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Inmates participate in the Inmate Ward Labor Program at California State Prison, Solano. There are two projects underway using the California State Building and Construction Trade Council's multi-craft core curriculum (MC3) and are part of the on the job training that is required as part of the MC3 class. - Photos Courtesy CDCR

Inmate Ward Labor Training Program Provides Opportunities

By Michael Messina, Contributing Writer

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The continued hope for inmates in the California prison system is that they will one day become productive members of society. In that regard, the building trades are doing what they can to help move that narrative forward. The transition from incarceration to trades worker goes through the Inmate Ward Labor training program.

The Inmate Ward Labor training program is available to California's incarcerated and managed by the California Department of Corrections and Rehabilitation, in conjunction with the California State Building and Construction Trades Council. Currently, there are two pre-apprenticeship programs running in Northern California, both just up the road at California State Prison, Solano in Vacaville.

The construction training class is a general course that was begun back in 1983 and can range from 15 to 18 classes in length. Leading the way on the current iteration of the program is Forrest Barton, a Construction Supervisor II who oversees the pre-apprenticeship program for the department.

"The program is based off the Trade Council's multi-craft core curriculum (MC3)," Barton said. "We use that as the basis for the program, then add a bit to it. There's a LEED class for green building, CPR and an equipment training class that goes along with it. They also get an OSHA class that goes along with it as well."

The CDCR works with instructors out of whichever building trades locals are in the area. North of San Francisco at San Quentin State Prison inmates get instruction and on the job training in various trades, but the pre-apprenticeship program has not made its way to that location. In the case of Solano, it's Plumbers and Steamfitters Local 343 in Vacaville. Steve Boyd has been a plumber for more than 30 years and has been an IWL instructor for the past five months.

"First is orientation and industry awareness, tools and materials," Boyd said. "Someone comes in and teaches them CPR and first aid. Safety, blueprint reading, math and finish it up with heritage. The students have been great. They are eager to learn. They show respect. They're there to learn."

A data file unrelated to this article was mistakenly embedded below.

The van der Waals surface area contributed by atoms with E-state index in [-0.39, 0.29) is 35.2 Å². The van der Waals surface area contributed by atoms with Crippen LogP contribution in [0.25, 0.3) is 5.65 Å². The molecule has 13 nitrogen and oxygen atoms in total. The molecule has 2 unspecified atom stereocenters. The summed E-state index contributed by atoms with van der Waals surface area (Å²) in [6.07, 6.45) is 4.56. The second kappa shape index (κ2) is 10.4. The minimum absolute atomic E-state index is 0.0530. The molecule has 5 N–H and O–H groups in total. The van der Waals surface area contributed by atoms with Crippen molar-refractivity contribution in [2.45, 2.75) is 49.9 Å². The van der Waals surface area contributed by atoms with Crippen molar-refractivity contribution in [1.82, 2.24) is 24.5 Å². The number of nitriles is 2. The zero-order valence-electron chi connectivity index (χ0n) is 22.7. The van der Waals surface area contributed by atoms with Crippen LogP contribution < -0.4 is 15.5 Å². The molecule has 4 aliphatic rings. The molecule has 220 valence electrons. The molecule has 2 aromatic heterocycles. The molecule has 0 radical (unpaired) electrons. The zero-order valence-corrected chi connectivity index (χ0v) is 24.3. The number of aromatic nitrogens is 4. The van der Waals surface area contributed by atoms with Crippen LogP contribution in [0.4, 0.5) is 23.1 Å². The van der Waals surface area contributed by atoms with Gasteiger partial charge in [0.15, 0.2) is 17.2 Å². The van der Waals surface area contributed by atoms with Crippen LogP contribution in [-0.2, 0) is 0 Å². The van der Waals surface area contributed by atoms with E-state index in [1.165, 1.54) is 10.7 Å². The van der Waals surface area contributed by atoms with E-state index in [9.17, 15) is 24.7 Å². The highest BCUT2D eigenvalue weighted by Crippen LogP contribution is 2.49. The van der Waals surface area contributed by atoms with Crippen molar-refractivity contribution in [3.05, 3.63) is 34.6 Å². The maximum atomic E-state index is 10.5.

Chief of Inmate Ward Labor Art Louie explained that over the years the course has gone through a refinement process.

"In 2012 we ramped back up with the program. And we had multiple projects that were a good fit," Louie said. "We want to give the inmates an opportunity to go back out in the real world and have something to do and maintain that level of being part of the public again, so they can feel productive."

The program tries to keep in touch with the various unions as a part of that process and also to keep track of how students have progressed since being paroled, as it is difficult to track them once they are released.

One of those former students is Johnny Bosquez, now an 8th period apprentice pipefitter with UA Local 246 out of Fresno. He's been with the union since 2013, but was a student before that at California State Prison, Corcoran. He started there building a psychiatric hospital with the help of union hands and noted that one of his most significant mentors was a union foreman who took to him.

"It's been a really great adventure and an opportunity," Bosquez said. "I'm giving back to my community. We've all made mistakes in the past. This opportunity has put me on my feet. I'm financially finally stable, I can provide for my children, they have health care; there was a time in my life where we didn't have things like that and I didn't know where to turn. I knew only one place to turn and that was doing wrong. Today I feel like I'm very blessed."

The classes are taught among female and youth inmates as well. And the program is a hit. Barton said there is a waiting list, and those that do get in learn just how prosperous a job in the trades can be.

Providing opportunities in the building trades for the previously incarcerated is gaining support. Recently, in discussions for a citywide Project Labor Agreement policy proposed by Supervisor Mark Farrell, Supervisor Sandra Lee Fewer added an amendment that focused on developing opportunities for previously incarcerated individuals. In Los Angeles, the Los Angeles County Federation of Labor has partnered with the Anti-Recidivism Coalition, the Los Angeles/Orange Counties Building and Construction Trades Council, and Los Angeles Trade-Technical College for its Second Chance Pre-Apprenticeship Bootcamp program. This 12-week program helps place formerly incarcerated individuals into paid apprenticeships that lead to good union jobs.

"For most of these guys it's a real eye opener," Barton said. "As they're going through the class and they get a flavor for what they want to do, and they realize that they can make a living – a good living – in the trades when they get out."

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